(capsulated yeast)
(uncapsulated yeast)
Blastomyces dermatitis> 15ECRound,
Thick retractile wall
Broad-based budding
Mixed suppurative and granulomatous inflammationGMS, PAS, H&E
Candida glabrata1 - 4ECOval to round
No pseudohyphal production
Suppurative tissue responseGMS, PAS, H&E
Coccidioides2 - 5IC/ ECspherical
Confusion when endospores are outside spherules or young spherules without endospores
Mixed suppurative and granulomatous
inflammation, (Splendore-Hoëppli
phenomenon likely)
GMS, H&E, +/-PAS
Pneumocystis cysts5-8ECCystsMinimal reactionGMS, PAS, H&E
Talaromyces marneffeï2-5ECSmall oval-shaped yeast
Transverse septum
No bud
Mixed suppurative and granulomatous inflammation
Leishmania2 - 5ICOval to round

Table 2.

Diagnosis differential of H. capsulatum [2, 16, 13].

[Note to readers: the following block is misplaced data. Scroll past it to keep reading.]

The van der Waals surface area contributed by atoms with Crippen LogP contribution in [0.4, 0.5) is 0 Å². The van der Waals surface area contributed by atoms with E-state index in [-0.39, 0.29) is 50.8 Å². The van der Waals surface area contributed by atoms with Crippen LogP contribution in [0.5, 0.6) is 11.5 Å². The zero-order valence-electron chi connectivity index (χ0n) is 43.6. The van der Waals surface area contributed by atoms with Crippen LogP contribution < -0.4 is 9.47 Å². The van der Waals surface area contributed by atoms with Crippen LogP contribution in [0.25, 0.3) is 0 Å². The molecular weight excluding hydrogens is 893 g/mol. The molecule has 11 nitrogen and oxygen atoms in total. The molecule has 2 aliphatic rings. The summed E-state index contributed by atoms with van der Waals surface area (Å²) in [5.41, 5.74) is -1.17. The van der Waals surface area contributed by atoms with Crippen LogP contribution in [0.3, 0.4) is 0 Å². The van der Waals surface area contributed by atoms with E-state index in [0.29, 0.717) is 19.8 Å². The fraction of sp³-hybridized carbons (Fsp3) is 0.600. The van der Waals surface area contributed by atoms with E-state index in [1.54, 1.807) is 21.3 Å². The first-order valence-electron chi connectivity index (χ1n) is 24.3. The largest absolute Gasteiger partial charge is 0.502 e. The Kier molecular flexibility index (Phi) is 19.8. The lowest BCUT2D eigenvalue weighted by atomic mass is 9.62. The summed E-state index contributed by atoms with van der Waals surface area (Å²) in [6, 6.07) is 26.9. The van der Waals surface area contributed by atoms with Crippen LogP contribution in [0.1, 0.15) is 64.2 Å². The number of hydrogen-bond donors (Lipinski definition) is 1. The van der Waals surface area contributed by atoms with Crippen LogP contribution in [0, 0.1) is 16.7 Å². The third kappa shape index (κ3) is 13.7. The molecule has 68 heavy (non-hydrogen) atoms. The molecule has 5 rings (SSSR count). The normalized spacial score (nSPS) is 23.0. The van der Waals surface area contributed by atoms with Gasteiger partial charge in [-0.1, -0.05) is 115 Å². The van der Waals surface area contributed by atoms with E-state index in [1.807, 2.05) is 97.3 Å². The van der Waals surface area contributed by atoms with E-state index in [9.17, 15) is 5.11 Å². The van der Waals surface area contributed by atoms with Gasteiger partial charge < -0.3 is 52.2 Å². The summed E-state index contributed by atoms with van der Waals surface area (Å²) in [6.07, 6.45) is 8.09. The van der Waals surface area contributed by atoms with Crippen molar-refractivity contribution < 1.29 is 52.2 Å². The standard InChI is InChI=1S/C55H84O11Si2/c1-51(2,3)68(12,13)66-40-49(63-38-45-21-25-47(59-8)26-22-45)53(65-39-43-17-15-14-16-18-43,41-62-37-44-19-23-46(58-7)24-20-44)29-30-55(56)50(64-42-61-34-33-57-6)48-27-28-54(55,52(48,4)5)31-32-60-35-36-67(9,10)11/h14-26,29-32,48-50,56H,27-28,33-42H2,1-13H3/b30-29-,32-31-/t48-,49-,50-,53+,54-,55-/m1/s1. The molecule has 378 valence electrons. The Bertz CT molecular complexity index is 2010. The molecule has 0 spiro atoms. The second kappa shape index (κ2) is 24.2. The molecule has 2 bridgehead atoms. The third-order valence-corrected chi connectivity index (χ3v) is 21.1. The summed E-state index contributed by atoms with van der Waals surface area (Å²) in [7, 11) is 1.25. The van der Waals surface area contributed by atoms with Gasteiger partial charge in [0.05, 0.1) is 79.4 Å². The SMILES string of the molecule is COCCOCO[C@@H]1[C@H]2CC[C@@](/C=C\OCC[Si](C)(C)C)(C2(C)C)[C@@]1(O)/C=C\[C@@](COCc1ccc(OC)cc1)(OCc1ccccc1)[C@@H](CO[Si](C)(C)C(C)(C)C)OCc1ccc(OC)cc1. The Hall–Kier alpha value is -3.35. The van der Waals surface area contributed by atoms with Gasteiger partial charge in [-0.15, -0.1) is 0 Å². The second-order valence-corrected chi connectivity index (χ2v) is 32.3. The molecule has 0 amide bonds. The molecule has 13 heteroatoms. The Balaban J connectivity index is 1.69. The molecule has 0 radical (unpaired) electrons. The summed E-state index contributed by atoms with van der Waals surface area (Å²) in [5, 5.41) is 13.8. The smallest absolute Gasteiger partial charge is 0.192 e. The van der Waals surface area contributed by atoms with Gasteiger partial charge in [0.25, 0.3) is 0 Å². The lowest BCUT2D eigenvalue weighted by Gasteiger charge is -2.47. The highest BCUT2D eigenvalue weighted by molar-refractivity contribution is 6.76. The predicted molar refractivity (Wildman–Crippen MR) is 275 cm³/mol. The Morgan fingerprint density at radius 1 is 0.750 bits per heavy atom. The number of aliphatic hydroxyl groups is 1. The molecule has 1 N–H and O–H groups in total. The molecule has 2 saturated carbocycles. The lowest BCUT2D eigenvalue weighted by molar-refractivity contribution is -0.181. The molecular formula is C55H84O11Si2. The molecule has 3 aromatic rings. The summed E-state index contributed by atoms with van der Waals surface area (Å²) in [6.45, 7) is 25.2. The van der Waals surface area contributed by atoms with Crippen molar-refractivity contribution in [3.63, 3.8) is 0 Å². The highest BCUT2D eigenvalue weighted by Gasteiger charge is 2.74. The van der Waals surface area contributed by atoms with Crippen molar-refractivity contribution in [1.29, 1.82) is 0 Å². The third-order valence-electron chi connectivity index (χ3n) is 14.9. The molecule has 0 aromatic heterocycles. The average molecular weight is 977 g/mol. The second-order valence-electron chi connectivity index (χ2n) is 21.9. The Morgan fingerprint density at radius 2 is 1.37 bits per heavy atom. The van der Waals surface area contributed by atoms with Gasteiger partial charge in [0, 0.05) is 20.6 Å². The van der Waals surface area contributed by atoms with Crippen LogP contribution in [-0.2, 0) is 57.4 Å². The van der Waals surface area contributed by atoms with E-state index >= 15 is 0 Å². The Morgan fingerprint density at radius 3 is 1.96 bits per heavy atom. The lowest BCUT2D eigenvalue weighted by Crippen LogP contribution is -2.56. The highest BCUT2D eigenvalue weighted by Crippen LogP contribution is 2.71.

IC: intracellular, EC: extra cellular, GMS: Gromori Methenamine Silver, PAS: Periodique Acid Schiff:, GE, MGG: May-Grunwald Giemsa.

5.1 H. capsulatum var. capsulatum (Hcc)

It usually shows a granulomatous reaction with “giant cells,” containing large rounded or oval-shaped elements (2–4 μm in diameter). Hcc is predominantly found phagocytosed within macrophages, histiocytes, and giant cells, often in clusters of many organisms, but sometimes they are in extracellular spaces.

The yeast phase of Hcc is very similar to other pathogens and not distinctive in tissues from several other endemic fungi. The misidentification occurs principally with Candida glabrata, Penicillium marneffei, Pneumocystis jiroveci, Toxoplasma gondii, Leishmania donovani, and Cryptococcus neoformans [9]. However, in the appropriate clinical context, the presence of H. capsulatum like yeast is able to confidently make a diagnosis of histoplasmosis and is indicative of active infection. Moreover, the immunohistochemistry reaction with H. capsulatum antibodies can be used to confirm diagnosis of histoplasmosis.